It was Saturday, November 3rd and I had one thing on my mind. Getting after one of the two bucks I had seen from my last sit in the tree saddle (that’s right, I said tree saddle, if you’re unfamiliar with them go check one out!) Earlier that week I was sitting the south end of a clear cut in Northwest Michigan on some public land that I had come familiar with, after some post season scouting last year. During that sit earlier in the week I had watched two 8 points chase does on the north edge of the cut, about 200 yards from where I was sitting on the south side. Needless to say, I know where I needed to move the next time I was back in this spot.
The time had come to get back to the woods and put the new plan into place. It was about 2:00 pm when I got to the clear cut and made my way to the north edge of the cut and found a tree that would give me the ability to play the wind in my favor. I was only in the tree for about a half hour before a doe came across browsing on some tops. After watching her for about 20 minutes she decided to venture along and out of sight. That was all just the beginning though. Shortly after that doe moved out two more does came out from the edge of the wood line moving west to east across the cut in my direction. It was not long after those two does had come out to feed that I saw movement just beyond them back in where the cut ran down into a swamp. I pulled up my binos and saw that it was one of the 8 points I had seen from my previous sit! He got downwind of those two does and came out trotting after them with one thing on his mind. The does showed no interest in the buck and he was beginning to become annoyed. He would creep up behind the does trying to stick his snout up their rear end and then they would dart off. The buck finally decided that his efforts were for none, and decided to head back the swamp. This is when I quickly pulled out my bleat call and bleated at him once getting his attention immediately, stopping him cold in his tracks. He looked in my direction, unclear of what and exactly where the bleat came from. He flickered his tail and continued on towards the swamp. One more time I bleated at him and his whole demeanor changed. He stopped, looked in my direction, and committed. From about 120 yards out he changed direction and with his nose to the ground was on track to my shooting lane. When he got to about what I figured was 30-35 yards (I didn’t have a range finder) I was full draw and just like I was hoping he stopped for a moment, and with him slightly quartering away I let my arrow fly. Whack! My heart sunk to my gut as I realized I had hit him really far back towards his hind quarter. He made his way back towards the swamp where he came from, clearly in rough shape by the way he was trying to run and snorting loudly. I watched him lay down which was promising in my mind but I was questioning whether or not the shot was fatal. As I sat there hanging in the tree I needed a second opinion and called David (Co-Owner of Common Hunter) who I knew would be of some help or at least guidance. I gave him all of the details of what happened and we agreed to look for blood and if I were to bump the buck that the best idea would be to back out and wait till morning to continue the search.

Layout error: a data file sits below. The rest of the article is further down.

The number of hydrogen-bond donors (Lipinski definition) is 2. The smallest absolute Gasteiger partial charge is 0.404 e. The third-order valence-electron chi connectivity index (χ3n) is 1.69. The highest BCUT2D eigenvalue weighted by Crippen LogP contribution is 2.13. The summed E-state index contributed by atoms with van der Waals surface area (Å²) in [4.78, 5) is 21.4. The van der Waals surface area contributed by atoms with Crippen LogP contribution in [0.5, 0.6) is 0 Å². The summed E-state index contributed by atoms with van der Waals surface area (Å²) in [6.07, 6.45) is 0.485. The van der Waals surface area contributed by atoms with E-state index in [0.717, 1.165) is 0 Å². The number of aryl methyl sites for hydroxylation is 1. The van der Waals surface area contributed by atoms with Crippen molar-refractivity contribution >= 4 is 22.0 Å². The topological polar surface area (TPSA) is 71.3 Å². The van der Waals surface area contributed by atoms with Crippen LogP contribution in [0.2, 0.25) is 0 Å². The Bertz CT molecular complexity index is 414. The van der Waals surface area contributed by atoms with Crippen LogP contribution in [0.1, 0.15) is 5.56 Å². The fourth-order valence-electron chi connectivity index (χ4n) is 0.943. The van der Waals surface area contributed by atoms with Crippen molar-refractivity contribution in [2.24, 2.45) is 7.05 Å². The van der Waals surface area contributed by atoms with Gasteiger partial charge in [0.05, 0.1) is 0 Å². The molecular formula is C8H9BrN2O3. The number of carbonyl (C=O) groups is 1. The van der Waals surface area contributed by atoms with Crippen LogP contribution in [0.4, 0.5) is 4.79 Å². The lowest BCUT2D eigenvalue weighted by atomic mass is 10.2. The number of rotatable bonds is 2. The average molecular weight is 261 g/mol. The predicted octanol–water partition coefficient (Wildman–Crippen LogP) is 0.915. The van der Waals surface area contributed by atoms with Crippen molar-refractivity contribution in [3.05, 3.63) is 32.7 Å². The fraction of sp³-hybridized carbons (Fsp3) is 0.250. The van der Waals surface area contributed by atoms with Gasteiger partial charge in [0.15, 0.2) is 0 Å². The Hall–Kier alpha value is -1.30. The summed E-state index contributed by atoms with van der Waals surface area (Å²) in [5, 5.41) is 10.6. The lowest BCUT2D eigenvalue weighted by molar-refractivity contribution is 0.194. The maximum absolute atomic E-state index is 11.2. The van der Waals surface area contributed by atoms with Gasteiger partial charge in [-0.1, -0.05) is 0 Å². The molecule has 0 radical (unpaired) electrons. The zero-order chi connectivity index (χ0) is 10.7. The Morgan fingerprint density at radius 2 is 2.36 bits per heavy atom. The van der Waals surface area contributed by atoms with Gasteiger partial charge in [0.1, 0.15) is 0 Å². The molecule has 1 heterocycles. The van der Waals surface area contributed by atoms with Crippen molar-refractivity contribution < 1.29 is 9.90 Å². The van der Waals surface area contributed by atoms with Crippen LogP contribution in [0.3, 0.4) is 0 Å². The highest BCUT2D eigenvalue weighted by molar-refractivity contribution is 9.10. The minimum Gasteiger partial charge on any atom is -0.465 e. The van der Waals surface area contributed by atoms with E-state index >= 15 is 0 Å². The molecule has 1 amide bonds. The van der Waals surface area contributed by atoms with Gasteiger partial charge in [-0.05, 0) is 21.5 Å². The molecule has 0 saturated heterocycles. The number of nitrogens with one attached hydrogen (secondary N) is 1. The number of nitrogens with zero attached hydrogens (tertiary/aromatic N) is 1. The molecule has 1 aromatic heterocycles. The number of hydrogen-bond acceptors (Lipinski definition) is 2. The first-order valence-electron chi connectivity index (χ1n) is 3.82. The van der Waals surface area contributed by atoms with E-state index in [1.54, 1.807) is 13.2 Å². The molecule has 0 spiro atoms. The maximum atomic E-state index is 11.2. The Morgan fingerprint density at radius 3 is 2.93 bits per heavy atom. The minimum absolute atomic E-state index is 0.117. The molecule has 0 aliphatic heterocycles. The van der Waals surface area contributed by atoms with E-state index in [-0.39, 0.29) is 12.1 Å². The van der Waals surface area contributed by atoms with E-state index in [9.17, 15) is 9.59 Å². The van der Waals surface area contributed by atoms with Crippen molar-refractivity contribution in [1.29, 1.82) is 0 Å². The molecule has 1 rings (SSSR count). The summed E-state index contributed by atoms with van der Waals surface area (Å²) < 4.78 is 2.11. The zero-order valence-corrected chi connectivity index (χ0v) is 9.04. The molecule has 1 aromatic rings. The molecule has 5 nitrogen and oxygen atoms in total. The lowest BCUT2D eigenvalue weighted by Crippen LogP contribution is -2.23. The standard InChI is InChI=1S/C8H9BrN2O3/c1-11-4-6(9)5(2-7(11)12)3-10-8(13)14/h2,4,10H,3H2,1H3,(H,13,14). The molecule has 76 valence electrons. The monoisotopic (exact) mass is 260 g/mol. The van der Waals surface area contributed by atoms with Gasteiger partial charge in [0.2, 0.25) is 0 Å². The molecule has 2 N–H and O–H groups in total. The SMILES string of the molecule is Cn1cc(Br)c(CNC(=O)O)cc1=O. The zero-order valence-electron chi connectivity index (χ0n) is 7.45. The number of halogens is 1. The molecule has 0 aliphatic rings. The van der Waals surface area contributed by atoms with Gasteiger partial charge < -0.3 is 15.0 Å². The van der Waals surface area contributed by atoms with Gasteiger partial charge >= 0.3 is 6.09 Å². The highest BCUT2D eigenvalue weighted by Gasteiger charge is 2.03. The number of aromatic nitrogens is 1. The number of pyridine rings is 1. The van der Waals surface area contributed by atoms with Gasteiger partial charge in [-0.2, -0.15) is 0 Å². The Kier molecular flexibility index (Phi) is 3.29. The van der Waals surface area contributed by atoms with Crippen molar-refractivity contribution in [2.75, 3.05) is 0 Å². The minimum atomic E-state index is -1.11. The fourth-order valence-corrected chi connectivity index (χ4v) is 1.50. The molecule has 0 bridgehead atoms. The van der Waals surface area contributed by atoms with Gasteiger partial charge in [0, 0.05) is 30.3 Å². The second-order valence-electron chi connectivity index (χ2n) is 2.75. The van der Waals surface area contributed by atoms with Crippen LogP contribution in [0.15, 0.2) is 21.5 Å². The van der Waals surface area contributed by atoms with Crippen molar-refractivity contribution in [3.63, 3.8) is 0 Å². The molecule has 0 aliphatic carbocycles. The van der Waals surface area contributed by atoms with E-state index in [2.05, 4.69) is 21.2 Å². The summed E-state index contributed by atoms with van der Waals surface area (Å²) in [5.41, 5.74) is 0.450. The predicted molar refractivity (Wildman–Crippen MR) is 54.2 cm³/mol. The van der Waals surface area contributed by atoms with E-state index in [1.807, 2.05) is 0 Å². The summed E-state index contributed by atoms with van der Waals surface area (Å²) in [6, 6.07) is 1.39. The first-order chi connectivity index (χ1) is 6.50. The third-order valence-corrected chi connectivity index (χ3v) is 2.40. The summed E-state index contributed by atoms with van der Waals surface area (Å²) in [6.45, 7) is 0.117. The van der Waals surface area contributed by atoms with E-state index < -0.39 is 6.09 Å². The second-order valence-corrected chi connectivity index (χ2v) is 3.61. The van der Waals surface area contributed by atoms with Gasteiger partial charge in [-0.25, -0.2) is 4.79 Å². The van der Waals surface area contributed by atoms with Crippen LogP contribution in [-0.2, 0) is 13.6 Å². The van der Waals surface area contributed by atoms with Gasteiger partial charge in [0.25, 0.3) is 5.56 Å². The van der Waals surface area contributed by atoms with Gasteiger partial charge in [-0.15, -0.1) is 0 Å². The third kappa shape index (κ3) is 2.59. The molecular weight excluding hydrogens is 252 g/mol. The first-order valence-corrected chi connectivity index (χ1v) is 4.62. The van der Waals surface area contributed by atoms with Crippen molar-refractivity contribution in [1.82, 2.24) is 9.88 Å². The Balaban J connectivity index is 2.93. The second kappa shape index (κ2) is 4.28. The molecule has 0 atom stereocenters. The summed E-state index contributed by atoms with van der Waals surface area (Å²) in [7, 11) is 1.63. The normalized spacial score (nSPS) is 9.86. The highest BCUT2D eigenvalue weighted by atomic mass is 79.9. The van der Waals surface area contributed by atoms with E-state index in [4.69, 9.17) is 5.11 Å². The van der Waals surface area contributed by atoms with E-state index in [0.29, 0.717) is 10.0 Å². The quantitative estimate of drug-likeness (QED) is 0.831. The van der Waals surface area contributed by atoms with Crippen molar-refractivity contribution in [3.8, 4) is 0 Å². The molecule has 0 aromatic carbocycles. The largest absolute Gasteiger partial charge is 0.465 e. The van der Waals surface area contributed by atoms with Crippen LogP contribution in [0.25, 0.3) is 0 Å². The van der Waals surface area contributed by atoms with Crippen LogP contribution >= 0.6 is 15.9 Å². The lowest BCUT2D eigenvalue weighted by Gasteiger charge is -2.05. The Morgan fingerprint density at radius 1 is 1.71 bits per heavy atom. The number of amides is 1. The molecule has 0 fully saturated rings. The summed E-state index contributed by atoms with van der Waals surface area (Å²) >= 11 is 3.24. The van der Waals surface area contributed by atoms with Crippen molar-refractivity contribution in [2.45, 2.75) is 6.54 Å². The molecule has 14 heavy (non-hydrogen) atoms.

Well, a half hour had passed since the shot and I decided to get down from the tree and at least look for blood. I made my way towards where I had seen the buck bed down after the shot and as I came upon that spot I saw him a few yards away, get up and slowly walk back further into the swamp. At this point, I knew he was hurt and that he wanted to bed down so I figured the best decision was going to be to wait and hope to find him in the morning.
It was a very long ride home that night as I got back and spent all night looking up advice on hind quarter shot deer. Most of what I read made me feel better about my decision to back out and give him time to bed down and expire. It seemed this was the tactic used in most successful recoveries.
Well, morning had come and it was time to get back to the woods in search for my buck. Temperatures dropped into the teens that night which I believe was a huge factor in the recovery. To sum it up quickly I found a promising blood trail starting at where I had bumped him the day before. Only about 70 yards from that spot I found my buck piled up in a pool of blood in a group of cattails in the middle of the swamp. I was overcome with relief! Everything up to that point had been such a roller coaster of emotions. I was fortunate enough for my first buck with a bow to have a happy ending!
Hope you guys enjoyed my story and I look forward to the opportunity of making more down the road. I wish everyone the best of luck this season and in seasons to come. Stay safe, shoot straight, and Stay In The Hunt!
Hunter: Austin St. Louis
Location: Northern Michigan (Lower Peninsula)
Weapon: Bowtech Reign 6